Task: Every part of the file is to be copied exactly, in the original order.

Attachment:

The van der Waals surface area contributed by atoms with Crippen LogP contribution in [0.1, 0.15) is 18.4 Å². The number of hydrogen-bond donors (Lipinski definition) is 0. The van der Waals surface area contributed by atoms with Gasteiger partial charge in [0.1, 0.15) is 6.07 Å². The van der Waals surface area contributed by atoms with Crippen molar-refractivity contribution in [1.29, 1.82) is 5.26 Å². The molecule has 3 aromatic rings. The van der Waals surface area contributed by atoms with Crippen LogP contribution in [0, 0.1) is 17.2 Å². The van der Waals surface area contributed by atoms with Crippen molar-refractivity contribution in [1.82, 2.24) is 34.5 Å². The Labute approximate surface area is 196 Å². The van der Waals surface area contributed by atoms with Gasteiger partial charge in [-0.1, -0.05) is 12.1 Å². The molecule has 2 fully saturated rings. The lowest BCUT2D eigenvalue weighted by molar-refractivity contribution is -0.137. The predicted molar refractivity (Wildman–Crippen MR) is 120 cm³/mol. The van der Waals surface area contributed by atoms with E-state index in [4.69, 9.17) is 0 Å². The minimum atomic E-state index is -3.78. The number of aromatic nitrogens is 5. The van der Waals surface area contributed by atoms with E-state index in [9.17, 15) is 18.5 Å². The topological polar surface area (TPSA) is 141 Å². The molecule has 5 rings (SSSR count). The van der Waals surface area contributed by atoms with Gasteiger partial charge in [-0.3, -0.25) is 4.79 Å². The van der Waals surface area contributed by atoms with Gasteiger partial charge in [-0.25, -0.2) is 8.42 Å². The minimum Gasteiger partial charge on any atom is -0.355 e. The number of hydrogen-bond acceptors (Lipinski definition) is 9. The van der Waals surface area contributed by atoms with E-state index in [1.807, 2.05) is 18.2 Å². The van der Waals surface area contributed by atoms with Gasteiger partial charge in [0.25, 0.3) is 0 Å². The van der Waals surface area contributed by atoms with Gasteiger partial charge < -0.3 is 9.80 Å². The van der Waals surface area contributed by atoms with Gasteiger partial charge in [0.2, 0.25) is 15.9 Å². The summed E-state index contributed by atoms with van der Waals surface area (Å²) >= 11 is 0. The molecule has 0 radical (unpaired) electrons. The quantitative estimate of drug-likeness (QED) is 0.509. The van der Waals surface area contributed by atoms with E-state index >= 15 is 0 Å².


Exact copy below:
The van der Waals surface area contributed by atoms with Crippen LogP contribution in [0.1, 0.15) is 18.4 Å². The number of hydrogen-bond donors (Lipinski definition) is 0. The van der Waals surface area contributed by atoms with Gasteiger partial charge in [0.1, 0.15) is 6.07 Å². The van der Waals surface area contributed by atoms with Crippen molar-refractivity contribution in [1.29, 1.82) is 5.26 Å². The molecule has 3 aromatic rings. The van der Waals surface area contributed by atoms with Crippen LogP contribution in [0, 0.1) is 17.2 Å². The van der Waals surface area contributed by atoms with Crippen molar-refractivity contribution in [1.82, 2.24) is 34.5 Å². The Labute approximate surface area is 196 Å². The van der Waals surface area contributed by atoms with Gasteiger partial charge in [-0.1, -0.05) is 12.1 Å². The molecule has 2 fully saturated rings. The lowest BCUT2D eigenvalue weighted by molar-refractivity contribution is -0.137. The predicted molar refractivity (Wildman–Crippen MR) is 120 cm³/mol. The van der Waals surface area contributed by atoms with E-state index in [4.69, 9.17) is 0 Å². The minimum atomic E-state index is -3.78. The number of aromatic nitrogens is 5. The van der Waals surface area contributed by atoms with E-state index in [9.17, 15) is 18.5 Å². The topological polar surface area (TPSA) is 141 Å². The molecule has 5 rings (SSSR count). The van der Waals surface area contributed by atoms with Gasteiger partial charge in [-0.3, -0.25) is 4.79 Å². The van der Waals surface area contributed by atoms with Gasteiger partial charge in [-0.25, -0.2) is 8.42 Å². The minimum Gasteiger partial charge on any atom is -0.355 e. The number of hydrogen-bond acceptors (Lipinski definition) is 9. The van der Waals surface area contributed by atoms with E-state index in [1.807, 2.05) is 18.2 Å². The van der Waals surface area contributed by atoms with Gasteiger partial charge in [0.25, 0.3) is 0 Å². The van der Waals surface area contributed by atoms with Gasteiger partial charge < -0.3 is 9.80 Å². The van der Waals surface area contributed by atoms with Gasteiger partial charge in [0.2, 0.25) is 15.9 Å². The summed E-state index contributed by atoms with van der Waals surface area (Å²) >= 11 is 0. The molecule has 0 radical (unpaired) electrons. The quantitative estimate of drug-likeness (QED) is 0.509. The van der Waals surface area contributed by atoms with E-state index >= 15 is 0 Å².